Unitec graduates and students
Amber Gribble, Anitra Hayday, Jahra Wasasala, Jessie McCall, Joshua Graves, Lisa Greenfield, Lucy Lynch, Natalie Clark, Rose Philpott, Sofia McIntyre, Tracy Trinder

High Jinx Youth Company           
Abby Madden-Smith, Sienna Mark-Brown, Zoe Stowers, Alexandra Holt, Victoria Court

Lighting and Sound                         Ambrose Hills-Simonsen
Soundscape                                    Josh Tilsey
Stage manager                               Chelsea Adams
FOH                                                 Aidee Walker & Helen Sheehan
Ushers                                            Kind people including Tess & Alessandra

1.5 hrs

Joy on Earth

Review by Dr Linda Ashley 22nd Dec 2011

Youth dance is vital and important, indeed it is vitally important to the future of dance in New Zealand, and in the many other countries where it operates. Now in its sixteenth year of development from the founding by Anne Dewey, Pointy Dog represents both of these qualities, and this programme of fourteen short works proved the ‘point’. The current company are in good hands under directorship of one of the founding dancers of Pointy Dog, Katie Burton, and its highly capable producer Felicity Molloy. Such committed artists are another important feature of youth dance, and their commitment is to be admired and valued.

I came out of the show feeling inexplicably Christmassy, full of ‘Joy to the World’, and I shall try to explain why. The 13 young dancers in Pointy Dog danced with a joyous quality throughout the show, and along with 11 Unitec graduates and students and High Jinx Youth Company, who create new circus performance, the performance is a vibrant and youthful experience for the audience.

All 14 choreographers provide the dancers with movements to suit their ages, interests, physiques and personalities. Contemporary dance technique is fluidly, confidently and safely performed. The works on show range widely in their feel from the soft humour and playful of winter scenes and feathered fun (Gaby Thomas), through to more sombre subjects as in I do Solemnly Swear (Jessie McCall), These are the Days (Joshua Graves) and Suck it Up (Anitra Hayday), but all the pieces hold the attention. The running order adds to the impact, as do the fluid transitions using movement from the previous and next dances to move the show along smoothly, holistically and at a good pace. I will give a special mention to the collaboratively choreographed piece Falling because of its strong imagery and live singing from Alannah Prins (song composed by Gaby Thomas). Are there other young musicians out there who could collaborate in the future? Music choice throughout also supports the fresh youthful feel, and the lighting (Ambrose Hills-Simonsen) provides a sensitively ‘dancerly’ environment.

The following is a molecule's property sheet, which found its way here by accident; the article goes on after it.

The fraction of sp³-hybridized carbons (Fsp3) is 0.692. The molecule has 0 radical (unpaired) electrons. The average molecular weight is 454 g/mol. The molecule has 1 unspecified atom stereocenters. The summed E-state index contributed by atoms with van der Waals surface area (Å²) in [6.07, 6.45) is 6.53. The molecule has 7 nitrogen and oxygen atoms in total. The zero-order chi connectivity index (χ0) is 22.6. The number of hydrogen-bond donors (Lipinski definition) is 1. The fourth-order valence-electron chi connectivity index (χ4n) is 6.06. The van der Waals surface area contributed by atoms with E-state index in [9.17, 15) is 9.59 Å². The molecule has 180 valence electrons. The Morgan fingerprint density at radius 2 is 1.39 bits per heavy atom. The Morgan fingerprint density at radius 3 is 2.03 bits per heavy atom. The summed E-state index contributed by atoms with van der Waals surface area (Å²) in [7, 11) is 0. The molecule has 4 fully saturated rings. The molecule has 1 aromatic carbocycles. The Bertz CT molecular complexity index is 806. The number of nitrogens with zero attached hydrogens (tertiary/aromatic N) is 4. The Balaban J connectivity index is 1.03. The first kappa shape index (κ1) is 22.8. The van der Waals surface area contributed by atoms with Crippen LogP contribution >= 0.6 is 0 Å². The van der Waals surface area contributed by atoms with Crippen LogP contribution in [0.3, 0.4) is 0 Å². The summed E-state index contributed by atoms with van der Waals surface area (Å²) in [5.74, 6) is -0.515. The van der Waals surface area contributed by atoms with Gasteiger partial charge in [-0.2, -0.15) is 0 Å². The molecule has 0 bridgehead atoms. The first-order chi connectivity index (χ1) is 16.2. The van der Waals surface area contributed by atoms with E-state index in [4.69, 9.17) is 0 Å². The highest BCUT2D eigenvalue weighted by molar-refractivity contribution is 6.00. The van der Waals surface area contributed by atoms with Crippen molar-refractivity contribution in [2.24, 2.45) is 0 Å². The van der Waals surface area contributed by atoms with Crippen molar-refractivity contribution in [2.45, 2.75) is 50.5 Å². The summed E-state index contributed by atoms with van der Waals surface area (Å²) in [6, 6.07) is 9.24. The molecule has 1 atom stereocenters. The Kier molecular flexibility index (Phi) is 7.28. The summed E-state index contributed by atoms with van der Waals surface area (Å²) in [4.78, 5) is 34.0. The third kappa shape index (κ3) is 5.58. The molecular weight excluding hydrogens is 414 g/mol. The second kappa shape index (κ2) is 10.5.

What I found most joyous, however, was the way in which the dancers perform with each other. They expressed real feelings of caring, supporting and enjoying each other as equals through their dancing; the world could do with a great deal more of this goodwill, and not just at Christmas. This vital warmth is best experienced by going to see the show in which you find all the positive things that Aoteaora could wish for in their Christmas, and for the next generation, not just of dancers but kiwis generally.

In the programme a statement draws our attention to the likelihood that some of these young dancers will go on to become professionals, and this is indeed GREArT. However, I would like to see some of these amazing young people go on to work in other professions because we need dancing politicians, lawyers, scientists, engineers and economists. In such roles these young people, with their genuine warmth and feeling for what is truly human-and Christmassy, may bring a little more joy than some of the current world leaders. Also, importantly, this joy was achieved through dance by some special young dancers and the very generous artists who support and run Pointy Dog.

Pointy dog and High Jinx both receive support from The Performing Arts School of New Zealand, and in turn, in a gesture of Christmas spirit, they deserve the community’s support. Merry Christmas one and all!